Subject: Re: Querying an userland program from the kernel
To: None <>
From: der Mouse <mouse@Rodents.Montreal.QC.CA>
List: tech-kern
Date: 01/25/2004 00:11:29
> A generalized "upcall" mechanism whereby the kernel can get help from
> userland programs would be very nice for a whole pile of problems.

> [U]sing sockets for kernel/userland messages makes a lot of sense.

It does.

During the second half of 2002, I did some work with NetBSD that, among
other things, involved having the kernel make RPC-style calls to
userland.  The interface I chose was that userland, when setting up the
user of this interface, passes in a SOCK_DGRAM socket which is already
connected.  In principle I probably could have just used any SOCK_DGRAM
socket with PR_ATOMIC and PR_RIGHTS set for its so_proto->pr_flags, but
the PR_RIGHTS requirement more or less demanded AF_LOCAL in practice
anyway, and by requiring AF_LOCAL, I could locate the peer socket and
set its buffer sizes automatically, rather than require that userland
do this first.  (I wanted PR_RIGHTS because some of the requests
involved further subsidiary back-and-forthing, and I specifically
wanted to permit a multiple-server userland; requests that involved
further transactions thus had the kernel create a socketpair and pass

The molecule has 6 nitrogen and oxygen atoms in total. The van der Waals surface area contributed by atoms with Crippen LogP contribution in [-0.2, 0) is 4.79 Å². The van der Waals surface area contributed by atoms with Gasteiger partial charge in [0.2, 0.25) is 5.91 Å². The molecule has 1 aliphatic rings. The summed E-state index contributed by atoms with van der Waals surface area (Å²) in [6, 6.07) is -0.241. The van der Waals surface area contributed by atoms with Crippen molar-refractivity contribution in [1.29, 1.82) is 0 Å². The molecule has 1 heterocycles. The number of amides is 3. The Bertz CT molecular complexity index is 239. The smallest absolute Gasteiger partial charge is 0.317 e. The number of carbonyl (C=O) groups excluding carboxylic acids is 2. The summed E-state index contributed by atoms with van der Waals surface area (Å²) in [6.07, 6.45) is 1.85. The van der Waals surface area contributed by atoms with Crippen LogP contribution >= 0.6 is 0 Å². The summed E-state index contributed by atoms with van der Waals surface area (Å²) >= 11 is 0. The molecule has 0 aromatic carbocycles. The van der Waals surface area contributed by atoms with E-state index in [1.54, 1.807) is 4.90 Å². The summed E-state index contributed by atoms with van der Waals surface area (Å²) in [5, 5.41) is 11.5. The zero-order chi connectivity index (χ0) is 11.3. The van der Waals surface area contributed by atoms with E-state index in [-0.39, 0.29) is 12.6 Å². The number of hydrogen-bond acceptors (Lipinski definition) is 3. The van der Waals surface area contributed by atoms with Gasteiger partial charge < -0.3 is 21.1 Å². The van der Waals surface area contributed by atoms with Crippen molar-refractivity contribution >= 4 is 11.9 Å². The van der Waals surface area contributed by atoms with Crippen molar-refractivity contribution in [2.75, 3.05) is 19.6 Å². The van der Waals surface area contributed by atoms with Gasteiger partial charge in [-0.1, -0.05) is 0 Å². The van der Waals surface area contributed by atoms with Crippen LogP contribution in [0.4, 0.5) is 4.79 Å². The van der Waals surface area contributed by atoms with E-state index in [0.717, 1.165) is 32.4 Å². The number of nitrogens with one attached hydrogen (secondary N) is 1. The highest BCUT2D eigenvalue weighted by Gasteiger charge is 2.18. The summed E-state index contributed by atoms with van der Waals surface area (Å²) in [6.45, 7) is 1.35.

one end of it with the request to userland for any interaction beyond a
simple request/reply.  I couldn't think of a better way to arrange for
subsidiary requests to be certain of going to the same userland process
that handled the main request to which they correspond.  Of course, if
what you're doing doesn't require that, you could drop the PR_RIGHTS
aspect, and then maybe you could just require any connected SOCK_DGRAM
(or, maybe, SOCK_STREAM) socket - this would allow all sorts of cool
networked implementations....)

Throughout the work I repeatedly was glad I'd designed that interface
as I had; it proved to be an extremely useful paradigm.  As you note,
it also made failure tolerance relatively easy.

The resulting work's license terms are more liberal than the stock
NetBSD license, so I have no hesitation in offering to send the code to
anyone interested in it, even though I don't see it on a quick glance
at the University's FTP server.

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